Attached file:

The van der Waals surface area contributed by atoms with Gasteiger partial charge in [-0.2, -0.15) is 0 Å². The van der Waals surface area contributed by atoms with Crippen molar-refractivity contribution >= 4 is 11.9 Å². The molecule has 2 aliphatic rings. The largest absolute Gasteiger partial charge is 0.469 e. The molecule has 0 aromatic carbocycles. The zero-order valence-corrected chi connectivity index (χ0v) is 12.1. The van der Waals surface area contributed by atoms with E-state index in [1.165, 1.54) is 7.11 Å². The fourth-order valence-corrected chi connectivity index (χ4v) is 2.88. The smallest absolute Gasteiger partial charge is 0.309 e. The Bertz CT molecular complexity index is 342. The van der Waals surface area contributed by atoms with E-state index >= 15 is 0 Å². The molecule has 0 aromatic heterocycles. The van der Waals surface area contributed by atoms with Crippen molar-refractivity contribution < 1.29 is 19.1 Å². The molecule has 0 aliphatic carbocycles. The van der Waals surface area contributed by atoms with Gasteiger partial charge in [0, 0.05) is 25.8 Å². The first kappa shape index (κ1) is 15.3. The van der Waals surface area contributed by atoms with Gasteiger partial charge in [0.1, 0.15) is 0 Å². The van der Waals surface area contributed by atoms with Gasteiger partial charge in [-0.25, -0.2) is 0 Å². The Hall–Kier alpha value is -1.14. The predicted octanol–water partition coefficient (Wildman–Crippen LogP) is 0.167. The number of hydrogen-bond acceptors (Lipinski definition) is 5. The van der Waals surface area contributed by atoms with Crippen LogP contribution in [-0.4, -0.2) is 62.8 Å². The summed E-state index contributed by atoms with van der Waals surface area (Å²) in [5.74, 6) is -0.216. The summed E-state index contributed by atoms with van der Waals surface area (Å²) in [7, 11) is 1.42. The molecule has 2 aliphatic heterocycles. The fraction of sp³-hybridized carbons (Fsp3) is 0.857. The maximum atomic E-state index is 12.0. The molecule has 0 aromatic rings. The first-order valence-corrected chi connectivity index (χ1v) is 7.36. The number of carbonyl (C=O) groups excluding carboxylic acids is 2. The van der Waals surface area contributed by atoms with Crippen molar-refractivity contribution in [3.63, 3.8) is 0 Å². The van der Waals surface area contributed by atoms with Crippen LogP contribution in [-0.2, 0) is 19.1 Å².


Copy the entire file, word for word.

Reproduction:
The van der Waals surface area contributed by atoms with Gasteiger partial charge in [-0.2, -0.15) is 0 Å². The van der Waals surface area contributed by atoms with Crippen molar-refractivity contribution >= 4 is 11.9 Å². The molecule has 2 aliphatic rings. The largest absolute Gasteiger partial charge is 0.469 e. The molecule has 0 aromatic carbocycles. The zero-order valence-corrected chi connectivity index (χ0v) is 12.1. The van der Waals surface area contributed by atoms with E-state index in [1.165, 1.54) is 7.11 Å². The fourth-order valence-corrected chi connectivity index (χ4v) is 2.88. The smallest absolute Gasteiger partial charge is 0.309 e. The Bertz CT molecular complexity index is 342. The van der Waals surface area contributed by atoms with E-state index >= 15 is 0 Å². The molecule has 0 aromatic heterocycles. The van der Waals surface area contributed by atoms with Crippen molar-refractivity contribution < 1.29 is 19.1 Å². The molecule has 0 aliphatic carbocycles. The van der Waals surface area contributed by atoms with Gasteiger partial charge in [0, 0.05) is 25.8 Å². The first kappa shape index (κ1) is 15.3. The van der Waals surface area contributed by atoms with Gasteiger partial charge in [0.1, 0.15) is 0 Å². The van der Waals surface area contributed by atoms with Gasteiger partial charge in [-0.25, -0.2) is 0 Å². The Hall–Kier alpha value is -1.14. The predicted octanol–water partition coefficient (Wildman–Crippen LogP) is 0.167. The number of hydrogen-bond acceptors (Lipinski definition) is 5. The van der Waals surface area contributed by atoms with Crippen LogP contribution in [-0.4, -0.2) is 62.8 Å². The summed E-state index contributed by atoms with van der Waals surface area (Å²) in [5.74, 6) is -0.216. The summed E-state index contributed by atoms with van der Waals surface area (Å²) in [7, 11) is 1.42. The molecule has 2 aliphatic heterocycles. The fraction of sp³-hybridized carbons (Fsp3) is 0.857. The maximum atomic E-state index is 12.0. The molecule has 0 aromatic rings. The first-order valence-corrected chi connectivity index (χ1v) is 7.36. The number of carbonyl (C=O) groups excluding carboxylic acids is 2. The van der Waals surface area contributed by atoms with Crippen molar-refractivity contribution in [3.63, 3.8) is 0 Å². The van der Waals surface area contributed by atoms with Crippen LogP contribution in [-0.2, 0) is 19.1 Å².